Working the line in Enrico Brulard's kitchen, Janette Desautel finds out that food critic Alan Richman is in the dining room. The combination of Brulard's intimidating stares and Richman's scathing criticism of New Orleans restaurants in his GQ article leads her to abandon the line and toss a Sazerac at Richman.
As he sews a patch on his Indian suit, Delmond listens to the Library of Congress recordings of a Jelly Roll Morton oral history. On it, Morton talks about the Mardi Gras Indians.
Mimi is having too good a time at the recording session with Katey Red, Sissy Nobby and Big Freedia. When Davis tries to restore order and return to work, Katey's reaction inspires a fresh song. Hidalgo gives Councilmember Thomas a Christmas gift of tickets to a Saints playoff game.
Dining out with Sofia, Toni encounters Officer Charlie Cantone who tells her to move on from the allegations of police misconduct during the aftermath of Hurricane Katrina. But she learns from Cantone that shots were fired at an officer's car at Robideaux's and the cops were responding to that chaos.
Antoine and his Soul Apostles debut with vocal accompaniment from Wanda Rouzan and June Yamagishi on guitar. When Yamagishi is unavailable for the Christmas Eve gig, the band decides to hire Sonny to replace him. Then Sonny shows up late for rehearsal.
Toni meets with Officer O'Dell about the shots fired, dropping Cantone's name to get him talking. He tells her that when his fellow officers saw the bullet holes in his car, they went to Robideaux's. Recognizing some of the people in the store from the Iberville housing projects, some of the officers headed there next. O'Dell insists he can't remember specific names.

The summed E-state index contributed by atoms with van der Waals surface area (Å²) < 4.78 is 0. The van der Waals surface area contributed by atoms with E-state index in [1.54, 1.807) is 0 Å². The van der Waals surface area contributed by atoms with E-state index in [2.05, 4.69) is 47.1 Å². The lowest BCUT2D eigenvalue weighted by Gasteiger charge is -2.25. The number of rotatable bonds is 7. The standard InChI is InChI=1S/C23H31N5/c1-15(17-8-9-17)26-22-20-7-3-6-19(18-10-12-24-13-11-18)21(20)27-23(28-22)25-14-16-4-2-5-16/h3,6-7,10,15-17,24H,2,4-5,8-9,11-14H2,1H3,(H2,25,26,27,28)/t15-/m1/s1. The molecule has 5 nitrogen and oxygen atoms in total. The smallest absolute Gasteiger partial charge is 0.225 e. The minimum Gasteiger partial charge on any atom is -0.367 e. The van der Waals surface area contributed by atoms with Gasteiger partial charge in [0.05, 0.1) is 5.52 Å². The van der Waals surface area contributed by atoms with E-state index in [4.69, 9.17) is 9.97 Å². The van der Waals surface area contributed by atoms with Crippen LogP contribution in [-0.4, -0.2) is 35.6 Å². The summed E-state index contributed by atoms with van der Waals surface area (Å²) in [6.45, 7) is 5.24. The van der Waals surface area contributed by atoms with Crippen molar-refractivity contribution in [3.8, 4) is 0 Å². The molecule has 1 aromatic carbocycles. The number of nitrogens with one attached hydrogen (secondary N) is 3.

Desautel finds out she's a legend online for the Richman incident.
Delmond, dressed in a Saints jersey, watches the Saints-Giants playoff game at a bar with his re-hired manger, James Woodrow, who is wearing a Giants jersey. Delmond tries to explain what he wants to do: Reach back to the roots of New Orleans jazz and put the old music into a modern context.
Wrapping gifts with her mother, Sofia gets a text message that one of her teachers has committed suicide. She surprises Toni when she appears unaffected by the news.
Delmond runs into Desautel and remembers they met each other in the JetBlue terminal. Delmond invites her to his New Year's Eve gig.
Sonny joins the Soul Apostles and things are going well on the bandstand. But when Batiste sees him leave the bar, apparently to cop some dope, he sends bassist Cornell Williams out to follow. Cornell tells Sonny that he's at risk of blowing this gig, and many others to come.
Batiste's sons open gifts in Baton Rouge. He's done a better job of selecting gifts for the boys than he did last year. Annie, clad in a bow, gifts Davis with a piece by Mendelssohn. Desiree is disappointed when the jewelry box she opens from Batiste contains, not a ring, but a necklace.
Lambreaux and Delmond have a tense Christmas dinner at Dickie Brennan's Steak House. Concerned that his father is edgy and seems to find fault with everything, Delmond suggests to Lambreaux that he might be depressed. Furious and fed up, Lambreaux leaves the table and goes home.
With a half-naked woman next to him in bed, Sonny contemplates his life. Colson spends Christmas alone in his FEMA trailer. Desautel dines with her friends from Brulard's and re-enacts her now-famous Sazerac toss. Sofia sneaks out to party with some friends.
Batiste learns Dinerral Shavers, the snare drummer from the Hot 8 Brass band, has been shot dead.
Smoking a joint and a sharing laugh, Delmond apologizes to his father for implying that he was crazy.